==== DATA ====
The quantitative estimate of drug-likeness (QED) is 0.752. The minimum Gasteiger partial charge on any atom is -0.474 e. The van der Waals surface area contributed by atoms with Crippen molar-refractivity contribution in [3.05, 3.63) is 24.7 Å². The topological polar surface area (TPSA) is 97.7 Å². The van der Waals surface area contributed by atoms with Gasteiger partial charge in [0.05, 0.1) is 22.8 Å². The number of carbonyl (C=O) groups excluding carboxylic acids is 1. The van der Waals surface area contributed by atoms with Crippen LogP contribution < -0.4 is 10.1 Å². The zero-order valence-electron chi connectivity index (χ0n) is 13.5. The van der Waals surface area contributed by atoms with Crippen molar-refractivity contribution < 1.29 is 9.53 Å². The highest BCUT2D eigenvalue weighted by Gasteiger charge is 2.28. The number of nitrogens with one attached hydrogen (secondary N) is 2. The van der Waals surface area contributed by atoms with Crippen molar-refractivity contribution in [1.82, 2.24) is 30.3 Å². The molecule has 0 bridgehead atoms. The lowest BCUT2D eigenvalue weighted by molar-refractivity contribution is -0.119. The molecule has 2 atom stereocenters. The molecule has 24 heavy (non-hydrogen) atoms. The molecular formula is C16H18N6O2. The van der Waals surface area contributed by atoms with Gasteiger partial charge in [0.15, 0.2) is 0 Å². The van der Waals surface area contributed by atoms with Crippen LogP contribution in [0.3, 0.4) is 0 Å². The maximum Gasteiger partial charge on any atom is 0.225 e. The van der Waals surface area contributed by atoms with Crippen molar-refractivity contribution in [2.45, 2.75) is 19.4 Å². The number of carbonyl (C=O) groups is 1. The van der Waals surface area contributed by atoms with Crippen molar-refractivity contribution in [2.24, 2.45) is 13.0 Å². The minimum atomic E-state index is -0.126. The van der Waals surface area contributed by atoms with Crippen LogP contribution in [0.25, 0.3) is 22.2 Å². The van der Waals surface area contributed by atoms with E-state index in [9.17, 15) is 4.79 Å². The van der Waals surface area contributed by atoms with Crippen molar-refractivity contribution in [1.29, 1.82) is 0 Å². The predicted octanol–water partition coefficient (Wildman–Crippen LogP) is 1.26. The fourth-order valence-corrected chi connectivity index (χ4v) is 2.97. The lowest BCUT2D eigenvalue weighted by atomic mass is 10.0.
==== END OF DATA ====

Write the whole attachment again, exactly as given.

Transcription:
The quantitative estimate of drug-likeness (QED) is 0.752. The minimum Gasteiger partial charge on any atom is -0.474 e. The van der Waals surface area contributed by atoms with Crippen molar-refractivity contribution in [3.05, 3.63) is 24.7 Å². The topological polar surface area (TPSA) is 97.7 Å². The van der Waals surface area contributed by atoms with Gasteiger partial charge in [0.05, 0.1) is 22.8 Å². The number of carbonyl (C=O) groups excluding carboxylic acids is 1. The van der Waals surface area contributed by atoms with Crippen LogP contribution < -0.4 is 10.1 Å². The zero-order valence-electron chi connectivity index (χ0n) is 13.5. The van der Waals surface area contributed by atoms with Crippen molar-refractivity contribution < 1.29 is 9.53 Å². The highest BCUT2D eigenvalue weighted by Gasteiger charge is 2.28. The number of nitrogens with one attached hydrogen (secondary N) is 2. The van der Waals surface area contributed by atoms with Crippen molar-refractivity contribution in [1.82, 2.24) is 30.3 Å². The molecule has 0 bridgehead atoms. The lowest BCUT2D eigenvalue weighted by molar-refractivity contribution is -0.119. The molecule has 2 atom stereocenters. The molecule has 24 heavy (non-hydrogen) atoms. The molecular formula is C16H18N6O2. The van der Waals surface area contributed by atoms with Gasteiger partial charge in [0.15, 0.2) is 0 Å². The van der Waals surface area contributed by atoms with Crippen LogP contribution in [0.3, 0.4) is 0 Å². The maximum Gasteiger partial charge on any atom is 0.225 e. The van der Waals surface area contributed by atoms with Crippen molar-refractivity contribution in [2.45, 2.75) is 19.4 Å². The number of carbonyl (C=O) groups is 1. The van der Waals surface area contributed by atoms with Crippen molar-refractivity contribution in [2.24, 2.45) is 13.0 Å². The minimum atomic E-state index is -0.126. The van der Waals surface area contributed by atoms with Crippen LogP contribution in [0.25, 0.3) is 22.2 Å². The van der Waals surface area contributed by atoms with E-state index in [9.17, 15) is 4.79 Å². The van der Waals surface area contributed by atoms with Crippen molar-refractivity contribution in [1.29, 1.82) is 0 Å². The predicted octanol–water partition coefficient (Wildman–Crippen LogP) is 1.26. The fourth-order valence-corrected chi connectivity index (χ4v) is 2.97. The lowest BCUT2D eigenvalue weighted by atomic mass is 10.0.